Islamic State (IS) has released a video appearing to show the beheading of a Kurdish man as a warning to forces fighting the group in northern Iraq.
The video, entitled a Message in Blood, shows several men in orange jumpsuits said to be captured Kurdish fighters.
The victim is then seen kneeling near a mosque in the IS-held city of Mosul before he is beheaded.
The jihadists warn that others will be killed if Kurdish leaders continue to back the US.
Kurdish "peshmerga" fighters from the autonomous Kurdistan Region of northern Iraq have been trying to counter an advance by IS, backed by US air strikes.
Earlier, IS videos from Syria appeared to show the mass killing of Syrian soldiers taken prisoner after their base was overrun.
Activist group the Syrian Observatory for Human Rights said the soldiers had been captured while trying to flee to Hama province after IS stormed the Tabqa airbase.
The Sunni militant group has declared a "caliphate" across the parts of Syria and Iraq that it controls.
Last week, IS drew worldwide condemnation after releasing a video showing the beheading of US journalist James Foley. It said his death was in retaliation for US air strikes in Iraq, and the jihadist group threatened to kill other US hostages.
Analysis by BBC Arab Affairs Editor Sebastian Usher
Entitled A Message in Blood, the latest video produced by the skilled propagandists of Islamic State is clearly aimed at the Kurds fighting them in northern Iraq.
It parades a group of Kurdish men who are said to be captured peshmerga fighters and who have all been put in orange jumpsuits. That detail is not the only way in which this video is reminiscent of the IS staging of their murder of the US journalist, James Foley.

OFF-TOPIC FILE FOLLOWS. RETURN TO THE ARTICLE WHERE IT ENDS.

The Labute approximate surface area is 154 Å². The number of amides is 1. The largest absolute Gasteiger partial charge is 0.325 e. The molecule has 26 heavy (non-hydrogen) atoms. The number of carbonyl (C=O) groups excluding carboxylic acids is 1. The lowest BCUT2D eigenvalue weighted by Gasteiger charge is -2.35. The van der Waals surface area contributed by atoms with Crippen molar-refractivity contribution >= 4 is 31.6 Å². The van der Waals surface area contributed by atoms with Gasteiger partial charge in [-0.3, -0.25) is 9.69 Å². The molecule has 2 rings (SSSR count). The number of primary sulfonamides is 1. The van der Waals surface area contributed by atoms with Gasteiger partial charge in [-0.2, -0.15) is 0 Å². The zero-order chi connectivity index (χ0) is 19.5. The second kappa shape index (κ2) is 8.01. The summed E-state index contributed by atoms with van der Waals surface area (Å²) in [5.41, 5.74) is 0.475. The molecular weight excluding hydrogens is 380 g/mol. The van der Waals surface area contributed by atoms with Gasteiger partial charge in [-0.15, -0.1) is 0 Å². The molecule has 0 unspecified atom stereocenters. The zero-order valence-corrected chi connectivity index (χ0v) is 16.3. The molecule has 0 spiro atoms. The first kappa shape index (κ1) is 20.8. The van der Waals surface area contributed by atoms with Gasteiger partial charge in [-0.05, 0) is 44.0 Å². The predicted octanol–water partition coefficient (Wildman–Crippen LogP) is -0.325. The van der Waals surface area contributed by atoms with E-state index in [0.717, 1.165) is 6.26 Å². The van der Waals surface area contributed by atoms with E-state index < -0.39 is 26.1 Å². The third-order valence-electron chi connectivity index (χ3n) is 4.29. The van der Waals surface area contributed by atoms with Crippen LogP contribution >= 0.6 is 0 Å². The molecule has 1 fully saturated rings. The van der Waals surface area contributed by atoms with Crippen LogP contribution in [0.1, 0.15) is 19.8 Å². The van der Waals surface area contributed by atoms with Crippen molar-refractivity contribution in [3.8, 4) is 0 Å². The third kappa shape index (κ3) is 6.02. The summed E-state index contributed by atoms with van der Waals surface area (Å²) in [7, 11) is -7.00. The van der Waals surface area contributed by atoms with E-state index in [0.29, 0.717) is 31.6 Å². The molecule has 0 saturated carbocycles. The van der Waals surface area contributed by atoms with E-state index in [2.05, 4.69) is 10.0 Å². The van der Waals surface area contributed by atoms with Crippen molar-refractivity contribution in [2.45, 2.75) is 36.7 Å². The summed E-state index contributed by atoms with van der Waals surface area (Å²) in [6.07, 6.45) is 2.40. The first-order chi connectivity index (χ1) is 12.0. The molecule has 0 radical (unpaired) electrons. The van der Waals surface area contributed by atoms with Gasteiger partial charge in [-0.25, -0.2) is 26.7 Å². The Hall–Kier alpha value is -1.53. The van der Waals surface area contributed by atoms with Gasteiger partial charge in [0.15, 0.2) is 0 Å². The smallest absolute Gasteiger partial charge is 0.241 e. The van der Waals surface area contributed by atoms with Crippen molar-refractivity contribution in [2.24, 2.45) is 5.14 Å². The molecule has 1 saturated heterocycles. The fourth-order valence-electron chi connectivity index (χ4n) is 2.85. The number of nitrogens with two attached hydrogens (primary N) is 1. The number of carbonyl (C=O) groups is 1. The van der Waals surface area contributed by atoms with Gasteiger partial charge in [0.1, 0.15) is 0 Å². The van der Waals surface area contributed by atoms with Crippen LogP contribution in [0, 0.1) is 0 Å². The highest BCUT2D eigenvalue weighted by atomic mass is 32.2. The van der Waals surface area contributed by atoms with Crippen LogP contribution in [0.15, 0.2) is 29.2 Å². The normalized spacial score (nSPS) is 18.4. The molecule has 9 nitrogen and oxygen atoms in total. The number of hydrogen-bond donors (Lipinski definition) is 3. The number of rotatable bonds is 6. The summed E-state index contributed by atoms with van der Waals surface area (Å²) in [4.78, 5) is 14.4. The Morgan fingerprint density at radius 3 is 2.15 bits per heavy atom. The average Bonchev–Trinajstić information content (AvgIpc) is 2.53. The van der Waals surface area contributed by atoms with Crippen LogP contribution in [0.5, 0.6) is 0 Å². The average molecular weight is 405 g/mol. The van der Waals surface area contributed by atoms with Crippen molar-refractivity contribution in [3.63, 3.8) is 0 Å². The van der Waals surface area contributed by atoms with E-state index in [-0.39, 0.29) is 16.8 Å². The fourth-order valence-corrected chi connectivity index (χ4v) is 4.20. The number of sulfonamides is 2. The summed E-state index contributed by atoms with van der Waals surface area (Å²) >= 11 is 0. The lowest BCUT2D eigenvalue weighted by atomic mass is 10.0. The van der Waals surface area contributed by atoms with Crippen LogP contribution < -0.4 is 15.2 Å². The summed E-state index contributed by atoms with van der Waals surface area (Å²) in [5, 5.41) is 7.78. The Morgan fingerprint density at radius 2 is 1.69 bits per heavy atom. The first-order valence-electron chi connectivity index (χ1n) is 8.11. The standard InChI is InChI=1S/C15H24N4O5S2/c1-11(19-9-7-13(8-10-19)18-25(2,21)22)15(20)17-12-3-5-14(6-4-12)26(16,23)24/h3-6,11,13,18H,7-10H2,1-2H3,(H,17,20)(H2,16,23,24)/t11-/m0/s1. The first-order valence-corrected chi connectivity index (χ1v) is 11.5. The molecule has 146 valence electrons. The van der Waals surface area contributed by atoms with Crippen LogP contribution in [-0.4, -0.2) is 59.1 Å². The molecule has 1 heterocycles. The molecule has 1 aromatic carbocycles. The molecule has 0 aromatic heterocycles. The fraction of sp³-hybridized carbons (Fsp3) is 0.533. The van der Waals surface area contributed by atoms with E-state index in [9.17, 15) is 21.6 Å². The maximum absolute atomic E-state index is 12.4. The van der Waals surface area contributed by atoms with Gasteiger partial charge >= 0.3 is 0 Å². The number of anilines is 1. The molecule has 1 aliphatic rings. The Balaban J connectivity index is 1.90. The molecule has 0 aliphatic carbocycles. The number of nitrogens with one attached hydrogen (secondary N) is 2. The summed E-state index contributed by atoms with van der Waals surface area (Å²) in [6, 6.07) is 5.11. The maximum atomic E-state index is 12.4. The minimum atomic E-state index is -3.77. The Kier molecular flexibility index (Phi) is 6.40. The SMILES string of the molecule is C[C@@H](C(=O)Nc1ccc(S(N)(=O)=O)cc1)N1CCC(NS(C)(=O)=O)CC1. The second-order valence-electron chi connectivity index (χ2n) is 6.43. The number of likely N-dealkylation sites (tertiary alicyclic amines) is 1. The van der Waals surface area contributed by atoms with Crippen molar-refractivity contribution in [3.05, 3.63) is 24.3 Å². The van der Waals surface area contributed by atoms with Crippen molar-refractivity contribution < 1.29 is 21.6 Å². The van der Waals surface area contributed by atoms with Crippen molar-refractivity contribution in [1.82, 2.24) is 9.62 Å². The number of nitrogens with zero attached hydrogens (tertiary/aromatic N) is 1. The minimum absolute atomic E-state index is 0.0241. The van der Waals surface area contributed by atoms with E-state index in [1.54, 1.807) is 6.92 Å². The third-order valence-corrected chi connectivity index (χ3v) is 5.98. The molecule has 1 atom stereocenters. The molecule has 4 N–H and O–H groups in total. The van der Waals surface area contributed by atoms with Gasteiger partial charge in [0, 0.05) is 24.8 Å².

The beheading of one of the Kurdish hostages is shown filmed from two angles - both to add extra documentary proof and to make it a slicker production. But the backdrop this time is not made as neutral as possible. Instead, the main mosque in Mosul looms behind - a provocation, trying to show that IS control of the city is assured.
The screen is then split showing the hostage and his captors on one side and photos of Kurdish leaders meeting President Obama and his Secretary of State John Kerry on the other. The jihadists threaten more such killings if the Kurds continue to ally themselves with the US. In a choreography of murder again very similar to the killing of James Foley, the kneeling man is then beheaded with a knife.
On Thursday, US President Barack Obama said he was sending Secretary of State John Kerry to the Middle East soon to discuss the Syria crisis with regional partners, especially those who adhere to the Sunni faith.
"I'm encouraged so far that countries in the region, countries that don't always agree on many things, increasingly recognise the primacy of the threat that Isil (IS) poses to all of them. And I've asked Secretary Kerry to travel to the region to continue to build the coalition that's needed to meet this threat," he said.
Mr Obama was speaking shortly before convening a meeting of his national security advisers on a range of Pentagon options for confronting IS.
Earlier on Thursday, a video posted online purportedly showed the aftermath of the killings of the Syrian soldiers - a long line of bodies of young men lying face down stripped to their underwear.
"The 250 Shabiha taken captive by the Islamic State from Tabqa in Raqqa have been executed," read the caption, using the name - Shabiha - given by the opposition to militiamen fighting for President Bashar al-Assad.
An earlier video appears to show the same men, also in their underwear, being marched through the desert at gunpoint. They are made to walk and run, with those at the back being kicked and beaten.
Militants shout "Islamic State" and "There is no going back".
Tabqa airbase - near the northern city of Raqqa, an IS stronghold - fell to IS on Sunday after weeks of fierce fighting.
The Observatory said 346 IS fighters and more than 170 members of the security forces were killed in the final battle, which lasted five days.
The head of the Observatory, Rami Abdul Rahman, told the AFP news agency that about 1,400 troops had been stationed at the airbase, 700 of whom managed to escape.
On Tuesday, UN investigators issued a report which said IS militants had committed "mass atrocities" in Syria and had recruited children as fighters.
The report said public killings were a "common spectacle" in areas run by the jihadist group and that local people were forced to watch.
At the same time, the investigators said that Syrian government forces had also committed atrocities by dropping barrel bombs and chlorine gas from helicopters, shelling hospitals and torturing and killing civilians.